Students are to benefit from updated Ofqual guidance on how to make exams and other assessments as accessible as possible to all.
The new guidance is published today following a 12-week consultation, in which there was strong support from respondents, students and their representatives, including those with special educational needs and disabilities (SEND).
A range of SEND groups responded to this consultation. They include the Autism Education Trust, British Dyslexia Association, National Deaf Children’s Society, National Autistic Society and the Royal National Institute of Blind People.
Ofqual received 163 responses to this consultation. Of the 125 online respondents, 111 agreed or strongly agreed that the draft guidance will help awarding organisations to design and develop assessments that are as accessible as possible for learners.
The guidance supports awarding organisations to design assessments to meet rules on accessibility.
The guidance published today explains that, in their exams and assessments, awarding organisations should:
- use accessible and appropriate language
- use clear and consistent layout
- use source material, context, images and colour in ways that do not disadvantage students
- consider how Reasonable Adjustments could be made to the exam or assessment to make sure disabled students are not disadvantaged
Exams and assessments must remain rigorous but must not unfairly disadvantage any student because of poor design or presentation.
This isn’t about making exams and assessments easier, but about breaking down the barriers that stop young people achieving their true potential and making sure that exams actually test the things they are designed to test.
If an exam is intended to assess understanding of complex language, then of course the questions will use complex language. But if an exam is assessing numerical skills, it does not need to include complex language which could get in the way of some students showing those skills.
This will be particularly important for students with SEND, but actually it matters for all students. If students know their subject matter and are well-prepared, they should be able to get on and demonstrate what they know and can do in their assessments, so that the examiner can assess it. This requires questions and tasks in all subjects, however demanding they are, to be framed clearly and unambiguously.
Geoff Barton, General Secretary of the Association of School and College Leaders (ASCL), said:
We welcome these decisions which affect the regulation of written exams. It is right that exams are as accessible as possible for everyone, and it is therefore good that Ofqual is supporting exam boards to make papers more accessible. Questions should not rely on learner’s cultural capital, nor should they be overly wordy, but should test the knowledge or skill that is being assessed. This should help to make exam results more valid in the future.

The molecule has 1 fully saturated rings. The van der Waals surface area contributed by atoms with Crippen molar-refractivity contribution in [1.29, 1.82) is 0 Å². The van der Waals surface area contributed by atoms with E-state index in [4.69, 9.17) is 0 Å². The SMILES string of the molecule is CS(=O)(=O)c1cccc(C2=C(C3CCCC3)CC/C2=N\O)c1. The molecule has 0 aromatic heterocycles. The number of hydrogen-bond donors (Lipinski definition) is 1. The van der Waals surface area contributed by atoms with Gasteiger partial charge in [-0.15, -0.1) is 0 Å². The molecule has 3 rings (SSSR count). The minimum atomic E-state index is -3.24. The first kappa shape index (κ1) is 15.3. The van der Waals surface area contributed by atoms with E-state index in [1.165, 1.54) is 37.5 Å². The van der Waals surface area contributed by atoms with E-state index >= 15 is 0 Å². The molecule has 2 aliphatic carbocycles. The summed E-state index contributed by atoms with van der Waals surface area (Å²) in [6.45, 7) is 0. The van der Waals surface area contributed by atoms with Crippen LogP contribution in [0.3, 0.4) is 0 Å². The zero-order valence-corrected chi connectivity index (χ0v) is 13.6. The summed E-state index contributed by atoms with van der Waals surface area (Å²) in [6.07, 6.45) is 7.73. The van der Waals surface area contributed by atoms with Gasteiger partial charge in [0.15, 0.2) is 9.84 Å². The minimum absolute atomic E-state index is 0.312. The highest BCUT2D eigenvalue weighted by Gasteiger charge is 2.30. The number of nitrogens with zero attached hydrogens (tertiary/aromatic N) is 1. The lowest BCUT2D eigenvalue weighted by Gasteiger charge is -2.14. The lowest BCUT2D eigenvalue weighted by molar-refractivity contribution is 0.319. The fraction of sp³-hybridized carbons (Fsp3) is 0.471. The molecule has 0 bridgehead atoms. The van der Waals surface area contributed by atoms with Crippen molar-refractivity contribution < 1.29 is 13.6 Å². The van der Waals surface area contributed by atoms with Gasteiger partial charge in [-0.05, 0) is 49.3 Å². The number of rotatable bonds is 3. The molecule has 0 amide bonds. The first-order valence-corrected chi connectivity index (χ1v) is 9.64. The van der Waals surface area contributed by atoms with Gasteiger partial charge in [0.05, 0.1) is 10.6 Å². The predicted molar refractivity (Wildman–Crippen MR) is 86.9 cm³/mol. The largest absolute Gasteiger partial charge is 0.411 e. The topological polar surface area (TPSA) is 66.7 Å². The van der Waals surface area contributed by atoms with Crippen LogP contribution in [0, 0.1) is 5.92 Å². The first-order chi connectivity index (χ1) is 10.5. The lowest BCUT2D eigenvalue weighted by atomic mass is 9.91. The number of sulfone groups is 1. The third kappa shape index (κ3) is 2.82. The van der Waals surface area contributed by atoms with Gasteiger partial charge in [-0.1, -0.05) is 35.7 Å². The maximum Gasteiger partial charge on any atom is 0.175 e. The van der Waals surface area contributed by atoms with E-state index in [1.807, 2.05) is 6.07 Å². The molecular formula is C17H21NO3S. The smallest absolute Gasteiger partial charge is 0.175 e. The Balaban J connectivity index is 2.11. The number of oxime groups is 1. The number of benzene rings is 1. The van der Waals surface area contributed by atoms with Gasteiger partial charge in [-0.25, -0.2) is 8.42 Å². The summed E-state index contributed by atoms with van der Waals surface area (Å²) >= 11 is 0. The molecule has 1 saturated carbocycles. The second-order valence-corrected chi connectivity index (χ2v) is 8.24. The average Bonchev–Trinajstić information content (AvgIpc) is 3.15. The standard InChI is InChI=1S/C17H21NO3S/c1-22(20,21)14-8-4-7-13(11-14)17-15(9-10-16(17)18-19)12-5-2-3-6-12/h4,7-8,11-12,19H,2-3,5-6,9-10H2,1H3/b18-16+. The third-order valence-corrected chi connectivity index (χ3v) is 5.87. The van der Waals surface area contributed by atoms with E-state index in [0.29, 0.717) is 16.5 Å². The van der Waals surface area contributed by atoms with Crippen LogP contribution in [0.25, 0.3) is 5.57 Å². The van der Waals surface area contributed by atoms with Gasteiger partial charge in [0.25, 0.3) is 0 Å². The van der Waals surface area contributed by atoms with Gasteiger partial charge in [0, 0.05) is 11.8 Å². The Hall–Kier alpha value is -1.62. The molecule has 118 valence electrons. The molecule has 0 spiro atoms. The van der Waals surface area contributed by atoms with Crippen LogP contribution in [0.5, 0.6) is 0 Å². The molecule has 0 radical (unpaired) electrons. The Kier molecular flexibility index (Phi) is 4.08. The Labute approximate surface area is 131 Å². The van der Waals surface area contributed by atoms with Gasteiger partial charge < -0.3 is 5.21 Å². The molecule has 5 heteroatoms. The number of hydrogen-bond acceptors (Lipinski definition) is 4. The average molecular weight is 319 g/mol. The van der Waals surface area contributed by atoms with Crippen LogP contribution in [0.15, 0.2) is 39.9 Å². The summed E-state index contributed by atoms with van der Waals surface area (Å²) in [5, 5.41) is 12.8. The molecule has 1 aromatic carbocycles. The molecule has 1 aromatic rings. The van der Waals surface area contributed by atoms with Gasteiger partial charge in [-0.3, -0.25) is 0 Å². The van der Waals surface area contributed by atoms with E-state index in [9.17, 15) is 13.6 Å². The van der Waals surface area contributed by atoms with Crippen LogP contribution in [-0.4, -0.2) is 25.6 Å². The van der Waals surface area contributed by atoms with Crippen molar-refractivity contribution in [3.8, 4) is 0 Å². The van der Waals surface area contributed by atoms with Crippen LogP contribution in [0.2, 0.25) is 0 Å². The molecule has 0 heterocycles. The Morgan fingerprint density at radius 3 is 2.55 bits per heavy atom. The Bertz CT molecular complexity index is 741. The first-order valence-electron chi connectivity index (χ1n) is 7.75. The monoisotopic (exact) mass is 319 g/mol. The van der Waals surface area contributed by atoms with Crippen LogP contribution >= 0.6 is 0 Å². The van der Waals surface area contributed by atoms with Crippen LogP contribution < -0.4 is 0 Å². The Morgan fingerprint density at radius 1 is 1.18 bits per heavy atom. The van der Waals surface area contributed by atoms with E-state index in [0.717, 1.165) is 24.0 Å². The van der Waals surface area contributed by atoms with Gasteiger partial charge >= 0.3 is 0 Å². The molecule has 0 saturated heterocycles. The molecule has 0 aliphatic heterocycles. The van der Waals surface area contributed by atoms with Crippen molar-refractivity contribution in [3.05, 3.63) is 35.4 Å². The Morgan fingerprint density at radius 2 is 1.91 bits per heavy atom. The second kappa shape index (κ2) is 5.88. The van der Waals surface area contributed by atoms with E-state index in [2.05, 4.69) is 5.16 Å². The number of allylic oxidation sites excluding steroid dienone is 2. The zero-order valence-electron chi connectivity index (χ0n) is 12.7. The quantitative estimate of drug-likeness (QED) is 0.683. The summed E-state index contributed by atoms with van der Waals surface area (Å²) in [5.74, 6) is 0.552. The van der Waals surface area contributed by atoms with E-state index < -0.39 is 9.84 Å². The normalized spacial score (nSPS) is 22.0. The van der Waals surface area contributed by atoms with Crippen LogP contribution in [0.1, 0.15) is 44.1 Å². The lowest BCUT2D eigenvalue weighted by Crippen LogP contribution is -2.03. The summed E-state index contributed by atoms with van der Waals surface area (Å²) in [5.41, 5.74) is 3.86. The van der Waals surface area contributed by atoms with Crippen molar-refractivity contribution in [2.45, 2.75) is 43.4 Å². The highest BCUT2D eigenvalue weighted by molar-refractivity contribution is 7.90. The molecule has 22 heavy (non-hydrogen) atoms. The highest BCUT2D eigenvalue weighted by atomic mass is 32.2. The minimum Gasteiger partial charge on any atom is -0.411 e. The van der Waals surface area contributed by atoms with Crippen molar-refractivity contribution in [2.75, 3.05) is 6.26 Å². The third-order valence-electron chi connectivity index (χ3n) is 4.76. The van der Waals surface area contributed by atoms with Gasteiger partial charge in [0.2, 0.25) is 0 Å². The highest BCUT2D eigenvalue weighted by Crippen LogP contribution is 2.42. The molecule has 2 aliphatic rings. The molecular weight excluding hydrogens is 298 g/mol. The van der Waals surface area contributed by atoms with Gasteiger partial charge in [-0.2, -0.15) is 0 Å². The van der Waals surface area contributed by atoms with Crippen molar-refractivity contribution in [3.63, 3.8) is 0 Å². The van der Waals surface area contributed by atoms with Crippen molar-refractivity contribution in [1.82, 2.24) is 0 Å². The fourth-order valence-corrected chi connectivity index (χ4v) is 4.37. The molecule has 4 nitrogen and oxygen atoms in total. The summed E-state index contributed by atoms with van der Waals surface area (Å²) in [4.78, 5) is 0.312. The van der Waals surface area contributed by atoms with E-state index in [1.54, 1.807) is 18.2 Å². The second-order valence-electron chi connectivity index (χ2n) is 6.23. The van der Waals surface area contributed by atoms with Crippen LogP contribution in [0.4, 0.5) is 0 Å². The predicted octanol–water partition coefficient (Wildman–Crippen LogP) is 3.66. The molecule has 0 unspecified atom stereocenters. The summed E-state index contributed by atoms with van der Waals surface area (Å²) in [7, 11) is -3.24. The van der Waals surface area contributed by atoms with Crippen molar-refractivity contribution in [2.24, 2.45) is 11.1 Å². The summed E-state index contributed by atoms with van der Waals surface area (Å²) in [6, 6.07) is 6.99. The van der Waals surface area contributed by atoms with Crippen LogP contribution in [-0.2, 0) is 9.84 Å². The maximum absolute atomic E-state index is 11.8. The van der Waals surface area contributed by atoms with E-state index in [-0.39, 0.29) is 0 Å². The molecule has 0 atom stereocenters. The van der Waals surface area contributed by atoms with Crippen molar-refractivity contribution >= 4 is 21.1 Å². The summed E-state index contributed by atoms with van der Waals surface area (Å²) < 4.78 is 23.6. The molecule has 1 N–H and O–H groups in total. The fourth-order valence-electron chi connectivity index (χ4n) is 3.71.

Caireen Sutherland, Royal National Institute of Blind People Head of Education, said:
It is very important that exams, as a crucial part of the education system, are fully accessible if all children and young people with vision impairment are to achieve their full potential. We work closely with Ofqual and in previous consultations they have taken on board RNIB advice and reflected it in their guidance. This included involving Qualified Teachers of Vision Impairment (QTVIs) in reviewing exam grades. We were pleased to have the opportunity to provide feedback as part of their recent consultation.
Paul Simpson and Teresa Quail, co-National Executive Officers from BATOD (British Association of Teachers of the Deaf), said:
BATOD has for many years had a strong and productive relationship with Ofqual and has found all colleagues receptive to our concerns and willing to do what is possible while maintaining the integrity of the examinations. For this reason we warmly welcome the publication of the accessibility guidance.
The Autism Education Trust said:
The Autism Education Trust welcomes and supports the Ofqual Accessibility Guidance to make exams and other written assessments more accessible for children and young people with special educational needs.
This is a positive step towards creating a more inclusive education system that recognises that adjustments must be made to support the needs of all autistic children and young people to reach their potential and receive a fair chance to demonstrate their skills and abilities in exams and assessments.
This new guidance will also support students from other countries for whom English is an additional language.